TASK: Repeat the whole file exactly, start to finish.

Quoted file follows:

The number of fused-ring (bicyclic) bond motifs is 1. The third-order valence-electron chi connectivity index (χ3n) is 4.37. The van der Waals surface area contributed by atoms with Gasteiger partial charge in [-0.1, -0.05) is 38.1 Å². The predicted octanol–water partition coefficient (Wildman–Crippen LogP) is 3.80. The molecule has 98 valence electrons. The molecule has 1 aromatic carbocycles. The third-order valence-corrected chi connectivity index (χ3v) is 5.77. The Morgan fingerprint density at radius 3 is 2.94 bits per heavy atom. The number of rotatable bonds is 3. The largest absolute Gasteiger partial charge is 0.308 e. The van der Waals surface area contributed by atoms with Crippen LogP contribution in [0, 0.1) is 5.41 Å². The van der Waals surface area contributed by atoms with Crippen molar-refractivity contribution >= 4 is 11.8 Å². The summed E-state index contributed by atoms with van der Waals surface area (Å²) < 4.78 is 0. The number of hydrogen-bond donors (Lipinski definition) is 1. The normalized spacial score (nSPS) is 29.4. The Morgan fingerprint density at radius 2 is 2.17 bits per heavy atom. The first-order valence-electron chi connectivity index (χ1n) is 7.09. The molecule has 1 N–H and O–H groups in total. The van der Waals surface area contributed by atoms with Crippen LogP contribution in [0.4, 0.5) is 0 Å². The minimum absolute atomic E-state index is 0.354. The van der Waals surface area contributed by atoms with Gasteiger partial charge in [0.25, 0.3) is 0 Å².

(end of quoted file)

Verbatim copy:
The number of fused-ring (bicyclic) bond motifs is 1. The third-order valence-electron chi connectivity index (χ3n) is 4.37. The van der Waals surface area contributed by atoms with Gasteiger partial charge in [-0.1, -0.05) is 38.1 Å². The predicted octanol–water partition coefficient (Wildman–Crippen LogP) is 3.80. The molecule has 98 valence electrons. The molecule has 1 aromatic carbocycles. The third-order valence-corrected chi connectivity index (χ3v) is 5.77. The Morgan fingerprint density at radius 3 is 2.94 bits per heavy atom. The number of rotatable bonds is 3. The largest absolute Gasteiger partial charge is 0.308 e. The van der Waals surface area contributed by atoms with Crippen LogP contribution in [0, 0.1) is 5.41 Å². The van der Waals surface area contributed by atoms with Crippen molar-refractivity contribution >= 4 is 11.8 Å². The summed E-state index contributed by atoms with van der Waals surface area (Å²) < 4.78 is 0. The number of hydrogen-bond donors (Lipinski definition) is 1. The normalized spacial score (nSPS) is 29.4. The Morgan fingerprint density at radius 2 is 2.17 bits per heavy atom. The first-order valence-electron chi connectivity index (χ1n) is 7.09. The molecule has 1 N–H and O–H groups in total. The van der Waals surface area contributed by atoms with Crippen LogP contribution in [0.4, 0.5) is 0 Å². The minimum absolute atomic E-state index is 0.354. The van der Waals surface area contributed by atoms with Gasteiger partial charge in [0.25, 0.3) is 0 Å².